Certainty. Does your stakeholder blanch when you or others mention uncertainty? Or present concepts with loose ends or unknowns? Even worse, do they react when spotting an error in your calculations? Or they have a sense that you haven’t thought through all scenarios in your planning.
Do they seem assured when you present a clear, comprehensive roadmap? And seem soothed in the face of your calm, “we’ve got this” vibe? You may be dealing with someone who has some certainty-related “hot buttons”.
Autonomy. Some stakeholders bristle at having to partner with your project team. It’s their team or operation — and territory. Your team are there to support them with a change. They may want you to provide them with the tools for them to understand, then “own” the change. Do they dominate training or support sessions? And seek only the “executive summary”?
Their “difficult” behaviour is a positive. This may be their way of absorbing necessary information to start “owning” the change. But you might even feel like you’ve stepped into a chef’s kitchen… or a lion’s den! Yes, this stakeholder prefer to work autonomously.
Relatedness. Which of your stakeholders prefer you to consult widely? Do they bristle if they feel put on the spot, especially in front of others? And do they enjoy the assurance of group consensus? This type of stakeholder might value relationships.
Other stakeholders may relish playing the advocate on behalf of their group. They may appear adversarial or sceptical when you reveal aspects of your change. Their eye for detail around equity may surprise you. They identify disadvantaged groups in your change. Use this “eye for fairness”. Involve this stakeholder in your change impact assessment!
Applying SCARF to change planning
Working hypotheses about your stakeholders
We know that certain words, phrases or change approaches can hit “hot buttons”. Or “soothe” — whether by careful planning or by accident.
Applying SCARF to stakeholder engagement reveals an important concept. Our brains may be wired to scan for threatening or rewarding messages — for one or many aspects of SCARF. The SCARF model provides five different facets. Break down what elements of your message hit “hot buttons” or “soothe”, using SCARF as the backdrop.
So here’s a tall order for project and change professionals:
How can your approach to the people side of change cover:
- Supporting the ongoing sense of status and pecking order for status-driven stakeholders?
- Assuring via comprehensive and concise communications and plans during times of uncertainty?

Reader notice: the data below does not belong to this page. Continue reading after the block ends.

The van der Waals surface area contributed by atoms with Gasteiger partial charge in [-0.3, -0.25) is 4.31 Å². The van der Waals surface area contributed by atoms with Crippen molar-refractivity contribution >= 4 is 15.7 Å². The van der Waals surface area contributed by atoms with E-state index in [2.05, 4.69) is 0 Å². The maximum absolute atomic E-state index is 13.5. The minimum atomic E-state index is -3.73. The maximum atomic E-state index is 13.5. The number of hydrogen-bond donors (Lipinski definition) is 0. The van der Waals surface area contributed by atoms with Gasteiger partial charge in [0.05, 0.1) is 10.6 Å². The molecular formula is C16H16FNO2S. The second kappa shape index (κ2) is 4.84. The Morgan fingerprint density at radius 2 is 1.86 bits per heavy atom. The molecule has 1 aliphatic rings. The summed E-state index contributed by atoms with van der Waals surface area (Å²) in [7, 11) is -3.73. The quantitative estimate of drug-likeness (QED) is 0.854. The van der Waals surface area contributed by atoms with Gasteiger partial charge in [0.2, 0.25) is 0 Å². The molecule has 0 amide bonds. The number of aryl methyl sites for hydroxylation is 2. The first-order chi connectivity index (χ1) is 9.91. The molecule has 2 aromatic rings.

- Empowering people with an option to act independently?
- Being accountable for broad consultation and team consensus prevails (where appropriate)?
- Ensuring that no stakeholder groups are unfairly disadvantaged?
You may need to influence some stakeholders more than others. Thus you may adapt your messages and approach towards aspects of the SCARF model. Your hard work will pay off. Make your life easier: align with your stakeholder’s way of thinking.
Models are often imperfect, but their simplicity and practicality are valuable. The SCARF model helps you form a working hypothesis of your stakeholders “hot buttons”. Test out how your stakeholder perceives messages through this useful lens.
We don’t know with complete certainty that the SCARF model is accurate. But SCARF can be a tool to raise your situational awareness when you are with stakeholders. This understanding makes for far better stakeholder relationships!
Your call to action
When is your next stakeholder engagement? How will you apply the SCARF model to adapt your messaging and approach to individuals in this engagement?
1. Rock D. SCARF: a brain-based model for collaborating with and influencing others. Neuroleadersh J. 2008;(1). http://www.your-brain-at-work.com/files/NLJ_SCARFUS.pdf.
2. Gugel M. The 5 Factors that Influence Social Interactions. Medium.com. https://medium.com/@Gugel/on-fairness-525ef3539f50. Published 2019. Accessed December 10, 2020.
3. Terkelsen J, Terkelsen M. Collaboration and Influencing Using the SCARF® Model . People Leaders — Medium.com. https://medium.com/@jan_18400/collaboration-and-influencing-using-the-scarf-model-e55ce99d5596. Published 2019. Accessed December 10, 2020.
4. Goldminz I. SCARF. OrgHacking — Medium.com. https://medium.com/org-hacking/scarf-f6989caca331. Published 2016. Accessed December 10, 2020.
5. SCARF Assessment Preview. Neuroleadership Institute. https://vimeo.com/350760898. Accessed December 6, 2020.